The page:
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Re: another question ...landfill gases
Perhaps what Jon read was RACHEL's summary of TOXIC GASES EMITTED FROM
<<The California Air Resources Board (CARB) selected 10 toxic gases for
measurement; they selected these particular gases because they are
known to have ill effects (particularly cancer) on humans who are
exposed for extended periods. The ten toxic gases they tested for are:
vinyl chloride, benzene, ethylene dibromide, ethylene dichloride,
methylene chloride, perchloroethylene, carbon tetrachloride,
1,1,1-trichloroethane (methyl chloroform), trichloroethylene, and
chloroform. In addition, landfill gas samples were also analyzed for
oxygen, nitrogen, methane, and carbon dioxide.
The CARB summarized their findings this way:
1) One or more of the 10 toxic chemicals could be measured in gases
emitted from 240 out of 356 landfills tested; in other words, 67%
of the tested landfills emitted one or more of the toxic gases.
2) Hazardous waste landfills and municipal solid waste landfills
appeared to be similar in their ability to produce toxic gases.
3) In many cases, but not all, toxic gases escaping from landfills could
be measured at the property line, the legal boundary of the landfill.
4) Methane at concentrations greater than the regulatory limit of 5% was
found to be migrating offsite underground at approximately
20% of the landfills. Methane is a naturally-occurring gas created by
the decay of organic matter inside a landfill. As methane is formed,
it builds up pressure and then begins to move through the soil,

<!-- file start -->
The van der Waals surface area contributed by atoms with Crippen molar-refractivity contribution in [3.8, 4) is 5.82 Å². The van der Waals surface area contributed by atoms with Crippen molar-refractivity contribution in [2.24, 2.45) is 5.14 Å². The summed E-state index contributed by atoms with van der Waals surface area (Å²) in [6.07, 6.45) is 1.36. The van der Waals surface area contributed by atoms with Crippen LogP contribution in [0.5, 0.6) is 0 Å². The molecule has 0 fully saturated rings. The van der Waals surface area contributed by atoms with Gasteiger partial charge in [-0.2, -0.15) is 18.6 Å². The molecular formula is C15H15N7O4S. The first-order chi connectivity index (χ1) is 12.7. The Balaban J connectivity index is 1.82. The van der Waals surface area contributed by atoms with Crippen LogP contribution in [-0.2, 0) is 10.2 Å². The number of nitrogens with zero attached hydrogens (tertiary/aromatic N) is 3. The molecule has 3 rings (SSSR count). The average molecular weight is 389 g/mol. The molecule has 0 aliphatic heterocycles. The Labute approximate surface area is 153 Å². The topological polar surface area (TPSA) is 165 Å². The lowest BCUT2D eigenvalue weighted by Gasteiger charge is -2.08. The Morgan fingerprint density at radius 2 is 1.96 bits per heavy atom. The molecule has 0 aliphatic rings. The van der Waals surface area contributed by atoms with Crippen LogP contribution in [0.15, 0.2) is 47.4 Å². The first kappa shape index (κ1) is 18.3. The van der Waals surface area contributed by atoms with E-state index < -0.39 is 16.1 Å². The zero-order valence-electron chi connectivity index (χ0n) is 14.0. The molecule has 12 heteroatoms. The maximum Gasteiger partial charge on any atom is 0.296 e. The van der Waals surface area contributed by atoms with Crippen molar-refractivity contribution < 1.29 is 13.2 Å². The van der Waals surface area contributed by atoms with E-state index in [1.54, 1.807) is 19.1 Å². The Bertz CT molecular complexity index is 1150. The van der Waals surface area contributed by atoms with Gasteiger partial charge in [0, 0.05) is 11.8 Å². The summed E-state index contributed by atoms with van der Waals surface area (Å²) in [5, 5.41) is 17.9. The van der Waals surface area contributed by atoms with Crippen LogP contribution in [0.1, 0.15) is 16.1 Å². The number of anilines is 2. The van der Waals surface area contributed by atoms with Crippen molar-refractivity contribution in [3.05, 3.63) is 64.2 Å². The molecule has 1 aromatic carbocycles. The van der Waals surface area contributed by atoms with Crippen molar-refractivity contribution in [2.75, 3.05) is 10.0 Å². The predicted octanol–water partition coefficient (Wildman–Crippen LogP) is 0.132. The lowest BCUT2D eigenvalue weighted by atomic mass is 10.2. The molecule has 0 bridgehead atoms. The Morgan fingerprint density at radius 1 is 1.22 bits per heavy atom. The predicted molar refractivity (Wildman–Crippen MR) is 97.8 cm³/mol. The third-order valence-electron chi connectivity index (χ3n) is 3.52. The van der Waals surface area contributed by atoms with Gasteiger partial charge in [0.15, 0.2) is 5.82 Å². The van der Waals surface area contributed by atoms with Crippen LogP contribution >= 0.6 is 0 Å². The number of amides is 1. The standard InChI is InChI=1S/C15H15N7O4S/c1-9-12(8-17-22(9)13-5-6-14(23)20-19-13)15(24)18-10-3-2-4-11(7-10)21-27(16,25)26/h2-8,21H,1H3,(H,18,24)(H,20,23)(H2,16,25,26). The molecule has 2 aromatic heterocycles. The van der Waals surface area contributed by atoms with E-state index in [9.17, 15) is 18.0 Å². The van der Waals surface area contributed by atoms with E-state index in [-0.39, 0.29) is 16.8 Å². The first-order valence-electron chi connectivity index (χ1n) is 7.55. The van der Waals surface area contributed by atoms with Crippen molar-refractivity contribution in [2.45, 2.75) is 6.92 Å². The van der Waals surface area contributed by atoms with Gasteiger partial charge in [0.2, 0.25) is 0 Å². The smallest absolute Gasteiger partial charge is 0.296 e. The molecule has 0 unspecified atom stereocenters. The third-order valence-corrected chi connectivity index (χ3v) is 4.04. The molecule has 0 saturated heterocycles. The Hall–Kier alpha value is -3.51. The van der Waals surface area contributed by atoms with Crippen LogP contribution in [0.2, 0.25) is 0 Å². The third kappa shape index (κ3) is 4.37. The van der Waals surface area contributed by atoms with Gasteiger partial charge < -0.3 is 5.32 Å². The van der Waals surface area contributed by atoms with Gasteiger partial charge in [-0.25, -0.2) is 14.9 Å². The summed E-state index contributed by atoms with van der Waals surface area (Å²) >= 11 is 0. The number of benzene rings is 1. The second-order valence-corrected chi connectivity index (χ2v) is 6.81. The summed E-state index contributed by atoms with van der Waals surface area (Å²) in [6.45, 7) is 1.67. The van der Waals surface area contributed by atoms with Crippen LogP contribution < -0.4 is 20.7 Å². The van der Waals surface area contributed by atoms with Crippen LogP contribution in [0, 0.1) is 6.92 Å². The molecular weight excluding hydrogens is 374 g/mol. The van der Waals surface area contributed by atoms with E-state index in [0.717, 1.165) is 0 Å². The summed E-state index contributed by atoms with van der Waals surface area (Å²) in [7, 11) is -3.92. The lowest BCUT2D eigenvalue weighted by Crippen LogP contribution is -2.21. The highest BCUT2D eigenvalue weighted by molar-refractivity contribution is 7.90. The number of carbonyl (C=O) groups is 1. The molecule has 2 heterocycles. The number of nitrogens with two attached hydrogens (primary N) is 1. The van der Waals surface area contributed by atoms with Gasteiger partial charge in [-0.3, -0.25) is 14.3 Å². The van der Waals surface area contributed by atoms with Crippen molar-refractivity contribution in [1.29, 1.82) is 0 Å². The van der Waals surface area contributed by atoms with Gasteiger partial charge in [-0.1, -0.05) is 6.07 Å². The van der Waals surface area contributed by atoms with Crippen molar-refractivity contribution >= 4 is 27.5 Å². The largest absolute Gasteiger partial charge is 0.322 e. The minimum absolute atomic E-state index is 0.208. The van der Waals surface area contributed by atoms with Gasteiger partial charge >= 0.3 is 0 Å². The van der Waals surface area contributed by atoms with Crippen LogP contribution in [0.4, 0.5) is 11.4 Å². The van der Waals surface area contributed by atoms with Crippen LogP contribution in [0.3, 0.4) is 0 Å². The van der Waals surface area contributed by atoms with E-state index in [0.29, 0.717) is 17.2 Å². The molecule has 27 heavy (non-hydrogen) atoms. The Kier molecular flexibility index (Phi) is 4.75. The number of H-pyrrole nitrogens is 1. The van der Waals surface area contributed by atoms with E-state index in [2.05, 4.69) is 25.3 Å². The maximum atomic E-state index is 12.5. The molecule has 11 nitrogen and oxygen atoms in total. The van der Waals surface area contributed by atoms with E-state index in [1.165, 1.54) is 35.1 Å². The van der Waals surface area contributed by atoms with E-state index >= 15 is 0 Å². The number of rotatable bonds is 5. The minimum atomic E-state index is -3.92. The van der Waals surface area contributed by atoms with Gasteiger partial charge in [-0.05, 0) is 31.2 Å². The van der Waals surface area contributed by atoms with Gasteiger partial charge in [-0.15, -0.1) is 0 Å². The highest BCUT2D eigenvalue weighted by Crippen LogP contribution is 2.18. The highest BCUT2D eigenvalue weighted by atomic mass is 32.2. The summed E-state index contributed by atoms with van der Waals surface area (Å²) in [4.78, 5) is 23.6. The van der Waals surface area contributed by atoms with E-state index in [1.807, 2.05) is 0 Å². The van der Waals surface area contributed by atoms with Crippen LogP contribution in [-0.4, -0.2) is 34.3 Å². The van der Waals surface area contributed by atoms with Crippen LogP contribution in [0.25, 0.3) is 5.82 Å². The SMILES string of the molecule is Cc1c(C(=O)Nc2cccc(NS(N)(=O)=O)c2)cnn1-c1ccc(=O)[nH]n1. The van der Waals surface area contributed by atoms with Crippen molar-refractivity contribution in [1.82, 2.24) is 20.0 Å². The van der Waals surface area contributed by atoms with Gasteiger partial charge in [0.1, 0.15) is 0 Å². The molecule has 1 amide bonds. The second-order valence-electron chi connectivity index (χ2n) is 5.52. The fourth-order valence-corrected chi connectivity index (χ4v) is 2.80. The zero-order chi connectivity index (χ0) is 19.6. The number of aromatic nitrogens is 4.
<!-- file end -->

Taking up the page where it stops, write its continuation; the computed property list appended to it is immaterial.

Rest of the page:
following the path of least resistance; often it moves sideways for a
time before breaking through to the surface of the ground. Methane is
lighter than air and is flammable. If it enters a closed building and
the concentration builds up to about 15% in the air, a spark or a flame
is likely to cause a serious explosion. For this reason, landfill
designers sometimes install a set of pipes full of holes like a swiss
cheese to provide a known pathway for the methane to escape
through; such systems are sometimes successful and sometimes not.
The new California study does not go into great detail, but it certainly
provides evidence that toxic gases are likely to be measurable in
the air near landfills. For example, of 340 California landfills
studied, more than half had measurable airborne releases of benzene
(average: 2.5 parts per million [ppm]), methylene chloride (average: 4.8
ppm), perchloroethylene (average: 1.1 ppm),
1,1,1-trichloroethane (average 650 parts per billion [ppb]), and
trichloroethylene (average: 840 ppb). Nearly half had releases of vinyl
chloride (average: 2.2 ppm). Methane was found at three quarters of all
landfills tested. At half of these, the concentration was 10% or
less. In the other half, the concentration varied from 11% to 73%. These
were measurements at the ground surface of the cap of the landfill.
Another set of measurements was taken at the property boundary of each
of 288 landfills, to see if toxic gases could be detected in the
"ambient" outdoor air. At 57% of these landfills, 1,1,1-trichloroethane
was detected (maximum: 51 ppb); at 49%, perchloroethylene was
detected (maximum: 269 ppb); at 45%, methylene chloride (maximum: 1.3
ppm); at 40%, benzene (maximum: 500 ppb); at 32%,
trichloroethylene (maximum: 130 ppb); at 22%, carbon tetrachloride
(maximum: 15 ppb); at 13%, chloroform (maximum: 32 ppb).
In all, off-site migration of gases, including methane, was detected at
83% of all the 288 landfills.>>
Another earlier study found vinyl chloride in landfill leachate.
However, landfill gases were not mentioned. The study "An Estimation
of the Risk Associated with the Organic Constituents of Hazardous and
Municipal Waste Landfill Leachates," appeared in the journal, HAZARDOUS
WASTES AND HAZARDOUS MATERIALS, Vol. 5, No. 1 (Spring, 1988), pgs.
Peter Montague summarized this study in RACHEL's Hazardous Waste New #90